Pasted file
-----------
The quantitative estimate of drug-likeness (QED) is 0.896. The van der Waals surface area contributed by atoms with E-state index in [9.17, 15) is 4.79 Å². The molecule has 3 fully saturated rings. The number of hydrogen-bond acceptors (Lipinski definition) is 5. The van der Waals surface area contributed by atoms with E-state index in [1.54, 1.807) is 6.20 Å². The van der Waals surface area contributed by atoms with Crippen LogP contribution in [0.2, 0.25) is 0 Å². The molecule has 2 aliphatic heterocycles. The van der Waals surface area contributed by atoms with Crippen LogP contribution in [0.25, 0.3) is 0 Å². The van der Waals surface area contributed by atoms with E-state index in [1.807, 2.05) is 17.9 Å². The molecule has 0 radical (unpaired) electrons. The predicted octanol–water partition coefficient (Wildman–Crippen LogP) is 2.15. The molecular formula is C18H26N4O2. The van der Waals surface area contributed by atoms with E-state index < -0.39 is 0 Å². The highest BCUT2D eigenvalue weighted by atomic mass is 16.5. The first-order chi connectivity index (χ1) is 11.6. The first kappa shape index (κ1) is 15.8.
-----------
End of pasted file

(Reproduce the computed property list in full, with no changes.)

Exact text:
The quantitative estimate of drug-likeness (QED) is 0.896. The van der Waals surface area contributed by atoms with E-state index in [9.17, 15) is 4.79 Å². The molecule has 3 fully saturated rings. The number of hydrogen-bond acceptors (Lipinski definition) is 5. The van der Waals surface area contributed by atoms with E-state index in [1.54, 1.807) is 6.20 Å². The van der Waals surface area contributed by atoms with Crippen LogP contribution in [0.2, 0.25) is 0 Å². The molecule has 2 aliphatic heterocycles. The van der Waals surface area contributed by atoms with Crippen LogP contribution in [0.25, 0.3) is 0 Å². The van der Waals surface area contributed by atoms with E-state index in [1.807, 2.05) is 17.9 Å². The molecule has 0 radical (unpaired) electrons. The predicted octanol–water partition coefficient (Wildman–Crippen LogP) is 2.15. The molecular formula is C18H26N4O2. The van der Waals surface area contributed by atoms with E-state index < -0.39 is 0 Å². The highest BCUT2D eigenvalue weighted by atomic mass is 16.5. The first-order chi connectivity index (χ1) is 11.6. The first kappa shape index (κ1) is 15.8.